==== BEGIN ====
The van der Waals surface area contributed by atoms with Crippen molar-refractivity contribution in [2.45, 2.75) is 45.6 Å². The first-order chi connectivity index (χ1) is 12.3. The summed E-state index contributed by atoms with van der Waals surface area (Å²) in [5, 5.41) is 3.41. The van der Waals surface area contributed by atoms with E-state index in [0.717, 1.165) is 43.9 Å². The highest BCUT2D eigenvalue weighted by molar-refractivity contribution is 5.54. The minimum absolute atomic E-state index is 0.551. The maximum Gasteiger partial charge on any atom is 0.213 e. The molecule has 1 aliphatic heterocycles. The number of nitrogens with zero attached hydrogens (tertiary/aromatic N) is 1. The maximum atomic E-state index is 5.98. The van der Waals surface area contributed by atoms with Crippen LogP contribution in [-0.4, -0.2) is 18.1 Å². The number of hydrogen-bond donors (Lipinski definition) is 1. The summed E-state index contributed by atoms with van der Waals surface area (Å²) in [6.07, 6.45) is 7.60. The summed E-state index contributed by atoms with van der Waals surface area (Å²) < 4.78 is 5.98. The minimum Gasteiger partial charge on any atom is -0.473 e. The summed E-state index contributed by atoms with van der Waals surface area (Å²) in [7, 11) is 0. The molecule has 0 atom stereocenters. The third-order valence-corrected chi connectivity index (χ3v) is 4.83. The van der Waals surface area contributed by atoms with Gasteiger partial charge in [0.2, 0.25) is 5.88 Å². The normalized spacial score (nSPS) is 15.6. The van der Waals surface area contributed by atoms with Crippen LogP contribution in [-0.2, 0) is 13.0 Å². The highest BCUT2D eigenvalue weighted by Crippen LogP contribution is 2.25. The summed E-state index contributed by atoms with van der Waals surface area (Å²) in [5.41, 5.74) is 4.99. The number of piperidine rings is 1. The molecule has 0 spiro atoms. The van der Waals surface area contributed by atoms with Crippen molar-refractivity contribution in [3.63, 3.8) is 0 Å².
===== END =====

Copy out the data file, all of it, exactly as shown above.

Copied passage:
The van der Waals surface area contributed by atoms with Crippen molar-refractivity contribution in [2.45, 2.75) is 45.6 Å². The first-order chi connectivity index (χ1) is 12.3. The summed E-state index contributed by atoms with van der Waals surface area (Å²) in [5, 5.41) is 3.41. The van der Waals surface area contributed by atoms with E-state index in [0.717, 1.165) is 43.9 Å². The highest BCUT2D eigenvalue weighted by molar-refractivity contribution is 5.54. The minimum absolute atomic E-state index is 0.551. The maximum Gasteiger partial charge on any atom is 0.213 e. The molecule has 1 aliphatic heterocycles. The number of nitrogens with zero attached hydrogens (tertiary/aromatic N) is 1. The maximum atomic E-state index is 5.98. The van der Waals surface area contributed by atoms with Crippen LogP contribution in [-0.4, -0.2) is 18.1 Å². The number of hydrogen-bond donors (Lipinski definition) is 1. The summed E-state index contributed by atoms with van der Waals surface area (Å²) in [6.07, 6.45) is 7.60. The summed E-state index contributed by atoms with van der Waals surface area (Å²) < 4.78 is 5.98. The minimum Gasteiger partial charge on any atom is -0.473 e. The summed E-state index contributed by atoms with van der Waals surface area (Å²) in [7, 11) is 0. The molecule has 0 atom stereocenters. The third-order valence-corrected chi connectivity index (χ3v) is 4.83. The van der Waals surface area contributed by atoms with Gasteiger partial charge in [0.2, 0.25) is 5.88 Å². The normalized spacial score (nSPS) is 15.6. The van der Waals surface area contributed by atoms with Crippen LogP contribution in [-0.2, 0) is 13.0 Å². The highest BCUT2D eigenvalue weighted by Crippen LogP contribution is 2.25. The summed E-state index contributed by atoms with van der Waals surface area (Å²) in [5.41, 5.74) is 4.99. The number of piperidine rings is 1. The molecule has 0 spiro atoms. The van der Waals surface area contributed by atoms with Crippen molar-refractivity contribution in [3.63, 3.8) is 0 Å².